The question has been raised over and over by Michigan’s Upper Peninsula farmers, but it’s not only an Upper Peninsula issue. Farmers in all areas where soil pH is naturally low, or where magnesium levels are low (or high), have concerns about getting their soil out of “calcium/magnesium balance.” In some areas, the local and most economical source of agricultural lime is from a dolomitic limestone quarry. Calcitic lime may need to be trucked a longer distance, or vice versa. Either way, one source of lime may be cheaper than the other. In this case, it may have been applied repeatedly over many years. The end result of repeated applications of dolomitic lime can be a build-up of soil magnesium level shown in soil test reports. The basic question is: Is magnesium build-up from use of dolomitic lime a problem?

    The short answer? Very unlikely.

    Calcitic lime is derived from deposits of primarily calcium carbonate. Dolomitic lime is derived from deposits of calcium carbonate combined with magnesium carbonate and contains much higher levels of magnesium. The key factors in deciding which of these types of lime should be applied to your soil is the soil pH and magnesium level. There is little difference between lime types in their respective ability to neutralize soil acidity. Also, as long as the amount of each is adequate, the balance of magnesium and calcium can vary quite a lot and have little or no impact on crop performance. Making the decision based on the calcium to magnesium ratio can be a mistake.

    Recommendations from University of Wisconsin Extension’s publication, “Soil calcium to magnesium ratios – Should you be concerned?,” include the following:

    • Calcium deficiencies in Wisconsin are rare in soils above pH 6.0. However, if a crop requiring a low pH is being grown and liming is not recommended, gypsum can supply calcium to the crop.
    • If liming is required, a dolomitic or calcitic liming material will supply sufficient calcium to maintain crop growth. Dolomitic lime sources have the added benefit of increasing available magnesium.
    • Choose the most economical liming material when liming is required. Do not apply gypsum or calcitic limestone to Wisconsin soils simply to increase soil calcium to magnesium ratios.
    • If you choose a liming material low in magnesium, be careful to avoid magnesium deficiencies. High calcium applications alone can decrease soil and plant magnesium levels. If the soil is acid and originally has a low magnesium content, adding a calcitic (low magnesium) liming material or high rates of gypsum could induce a magnesium deficiency.






    • Edit
    • Gypsum improves soil conditions much more rapidly than lime and will affect soil conditions to a greater depth than lime will. Gypsum will supply calcium to deeper depths than lime. This will improve subsoil conditions, and allow for greater root growth (better nutrient and water efficiency).

    • Calcitic and dolomitic lime are very similar in that they are calcium carbonate based. They are also used for similar purposes, i.e. to neutralise soil acidity, and to add calcium ions to the soil. There is one significant difference though. Dolomitic lime contains magnesium, whereas calcitic lime does not. This is an important distinction, as certain soils require additional magnesium, and other soils would be harmed through the addition of magnesium. It is important that the correct lime is used for the correct context.
     
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  10. We add Epsom Salts every watering, and have for years. It has no draw backs from what Ive seen. Weed is a very very vey greedy user of Magnesium. The number #1 indoor gardening deficiency is Magnesium.
    I normally use Promix BX as my medium, and it contains both Calcitic, and Dolomitic lime at a ratio of 2/3 Calcitic Lime to 1/3 Dolomite. Thats the ratio Promix BX uses. Calcitic is faster for PH change.
    In my neck of the woods the native soil has alot of Clay, and if you use to much Dolomite, it will turn your soil into concrete. So the 2/3 Calcitic to 1/3 parts Dolomite works very well.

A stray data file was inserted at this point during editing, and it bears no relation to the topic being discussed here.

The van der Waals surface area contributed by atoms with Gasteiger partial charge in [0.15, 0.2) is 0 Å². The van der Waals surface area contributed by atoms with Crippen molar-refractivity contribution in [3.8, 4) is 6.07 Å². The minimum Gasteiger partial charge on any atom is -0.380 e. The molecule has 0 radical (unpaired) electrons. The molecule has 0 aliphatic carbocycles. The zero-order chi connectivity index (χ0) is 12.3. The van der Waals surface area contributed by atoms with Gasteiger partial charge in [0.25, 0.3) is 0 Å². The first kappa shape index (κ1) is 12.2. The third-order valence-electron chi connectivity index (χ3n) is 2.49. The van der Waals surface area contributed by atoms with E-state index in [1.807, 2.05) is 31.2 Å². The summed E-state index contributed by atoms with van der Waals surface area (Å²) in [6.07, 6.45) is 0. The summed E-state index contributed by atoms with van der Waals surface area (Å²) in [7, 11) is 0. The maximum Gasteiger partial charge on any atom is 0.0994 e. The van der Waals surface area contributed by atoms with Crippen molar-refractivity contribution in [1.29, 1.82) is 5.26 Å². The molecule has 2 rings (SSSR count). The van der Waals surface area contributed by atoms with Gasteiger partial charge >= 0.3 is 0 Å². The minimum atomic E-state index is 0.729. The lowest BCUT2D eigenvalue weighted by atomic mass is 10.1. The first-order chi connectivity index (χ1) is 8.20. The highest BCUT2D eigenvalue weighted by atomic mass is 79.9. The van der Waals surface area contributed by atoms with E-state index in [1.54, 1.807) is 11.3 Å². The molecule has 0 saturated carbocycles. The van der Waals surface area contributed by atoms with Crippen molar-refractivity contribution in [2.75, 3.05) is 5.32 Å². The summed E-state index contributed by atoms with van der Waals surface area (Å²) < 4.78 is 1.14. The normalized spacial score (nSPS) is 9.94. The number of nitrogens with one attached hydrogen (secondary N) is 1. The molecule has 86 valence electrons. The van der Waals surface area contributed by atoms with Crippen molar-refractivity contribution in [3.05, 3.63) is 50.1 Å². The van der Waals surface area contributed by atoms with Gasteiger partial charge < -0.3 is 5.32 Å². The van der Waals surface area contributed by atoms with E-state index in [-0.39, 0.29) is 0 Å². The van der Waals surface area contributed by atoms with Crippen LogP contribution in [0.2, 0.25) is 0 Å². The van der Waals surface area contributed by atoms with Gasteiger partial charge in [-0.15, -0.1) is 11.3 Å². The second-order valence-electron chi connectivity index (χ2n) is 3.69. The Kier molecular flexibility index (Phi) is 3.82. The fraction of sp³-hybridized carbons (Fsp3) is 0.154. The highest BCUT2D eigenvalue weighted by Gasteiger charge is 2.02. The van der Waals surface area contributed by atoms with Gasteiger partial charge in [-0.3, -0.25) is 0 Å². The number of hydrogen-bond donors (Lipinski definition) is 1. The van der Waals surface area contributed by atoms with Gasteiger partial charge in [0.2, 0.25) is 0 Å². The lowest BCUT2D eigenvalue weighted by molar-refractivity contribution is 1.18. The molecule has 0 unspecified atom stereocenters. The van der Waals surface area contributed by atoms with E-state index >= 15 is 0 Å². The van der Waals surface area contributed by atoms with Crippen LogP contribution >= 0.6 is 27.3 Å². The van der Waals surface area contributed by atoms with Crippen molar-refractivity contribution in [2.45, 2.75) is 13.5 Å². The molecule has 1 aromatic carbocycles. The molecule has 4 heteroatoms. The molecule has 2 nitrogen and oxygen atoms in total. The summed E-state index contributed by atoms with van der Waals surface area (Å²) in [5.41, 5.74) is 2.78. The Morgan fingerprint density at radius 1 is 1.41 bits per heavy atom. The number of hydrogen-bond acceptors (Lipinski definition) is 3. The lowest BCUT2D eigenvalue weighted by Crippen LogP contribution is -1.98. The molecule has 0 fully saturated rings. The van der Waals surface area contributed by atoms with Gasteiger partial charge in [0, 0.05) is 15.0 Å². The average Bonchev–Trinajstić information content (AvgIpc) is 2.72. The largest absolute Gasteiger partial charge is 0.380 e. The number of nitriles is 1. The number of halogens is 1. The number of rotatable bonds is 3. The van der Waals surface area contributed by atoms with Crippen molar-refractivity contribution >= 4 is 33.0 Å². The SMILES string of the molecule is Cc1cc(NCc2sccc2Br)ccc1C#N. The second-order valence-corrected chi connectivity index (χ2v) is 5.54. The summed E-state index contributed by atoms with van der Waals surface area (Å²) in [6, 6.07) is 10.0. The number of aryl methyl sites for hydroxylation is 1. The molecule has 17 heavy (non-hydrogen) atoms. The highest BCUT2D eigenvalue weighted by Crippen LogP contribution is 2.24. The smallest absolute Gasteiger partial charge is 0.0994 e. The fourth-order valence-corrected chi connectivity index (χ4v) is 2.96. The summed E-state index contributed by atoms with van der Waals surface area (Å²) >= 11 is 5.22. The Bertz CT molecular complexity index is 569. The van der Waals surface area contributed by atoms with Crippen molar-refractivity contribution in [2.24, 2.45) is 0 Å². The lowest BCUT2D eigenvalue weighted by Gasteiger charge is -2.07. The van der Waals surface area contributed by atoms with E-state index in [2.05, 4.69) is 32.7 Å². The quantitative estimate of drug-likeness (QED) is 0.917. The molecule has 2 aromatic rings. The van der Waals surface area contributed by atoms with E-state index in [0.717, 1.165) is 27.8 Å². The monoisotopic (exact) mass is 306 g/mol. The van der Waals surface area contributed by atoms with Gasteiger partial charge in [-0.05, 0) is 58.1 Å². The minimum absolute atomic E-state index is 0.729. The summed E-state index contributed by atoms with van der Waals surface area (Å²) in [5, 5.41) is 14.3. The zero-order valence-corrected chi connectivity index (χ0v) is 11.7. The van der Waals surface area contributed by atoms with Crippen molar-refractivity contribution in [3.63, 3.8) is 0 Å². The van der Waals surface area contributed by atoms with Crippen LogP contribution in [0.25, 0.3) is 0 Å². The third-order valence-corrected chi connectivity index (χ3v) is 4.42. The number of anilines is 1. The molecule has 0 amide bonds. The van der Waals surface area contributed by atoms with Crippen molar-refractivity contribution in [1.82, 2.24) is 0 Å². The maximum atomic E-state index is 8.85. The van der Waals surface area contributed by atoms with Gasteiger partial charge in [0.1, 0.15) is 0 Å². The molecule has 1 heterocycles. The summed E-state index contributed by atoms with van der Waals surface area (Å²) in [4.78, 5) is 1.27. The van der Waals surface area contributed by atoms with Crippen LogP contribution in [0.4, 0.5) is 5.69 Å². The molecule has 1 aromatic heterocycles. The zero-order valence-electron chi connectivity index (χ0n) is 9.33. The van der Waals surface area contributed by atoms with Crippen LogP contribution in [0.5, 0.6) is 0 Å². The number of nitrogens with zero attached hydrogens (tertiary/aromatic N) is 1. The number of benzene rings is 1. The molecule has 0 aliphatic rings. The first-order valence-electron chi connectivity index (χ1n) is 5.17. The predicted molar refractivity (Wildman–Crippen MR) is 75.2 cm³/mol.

I would just continue to add the Epsom salts. The Sulfur content is also a good way to increase terpenes.
     
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  11. If you are still in an organic growing medium.
    I'd suggest getting your growing medium tested as RD suggested. Make the necessary corrections that are suggested and you should be fine to continue growing with the medium you are currently in. I'd also suggest looking up your area's water report. Here is an attached link you may find helpful.
    Tap Water Quality | US drinking water quality data by zip code.
     
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  12. soil savy soil test kit on amazon 30 bucks and have results in about a week, that who i use , organic or other they will recomend what you need , most likely if your micro nutes are out of whack , they normally are full blown out of whack , the manganese is the controling mineral to keep from getting toxic results.
    they send your test results by email and i have personally called them and they were glad to help
     
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  13. [​IMG] There is mg slightly showing but the brown shows more ca I think defo dolomite lime
    I did my amendments and watered in ph went from 7 to 6.3 so I can afford to lime now hehe
    Soil tests here are 40 I’ve applied for one but takes 4weeks as one grow is in the bed will have to stay in veg till report is back
    The other is ok there stil in pots waiting for me to mix up but I’m gettin soil tests on that one before planting in or amending
    @TimJ im on ro water buddy since my last city water fight but is also why I didn’t add any lime gypsum last round and I think after citric acid etc I should have as it bubbles the ca down as my ph restored I should have clicked that the ca had depleted to do that

    [​IMG]
     
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  14. I personally wouldn't add lime back in my soil. 6.0-7.0 pH is fine. I'm not the greatest at diagnosing other peoples plant problems as there are two many unknown variables to consider. I'd suggest looking for issues that only affect leaf edges as that is where your issue seems to be. Interveinal chlorosis is not always caused by a calcium deficiency.
    The following article may be helpful.
    https://www.gardenmyths.com/chlorosis-plants-iron-deficiency/
     
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  15. Kinda looks like K deficiency to me but.
     
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  16. Thinking the same now or manganease
    I’m sending soil test but it takes 2 weeks for it to come back
    I’ve amended with neem kelp etc will that do k? Surely should ?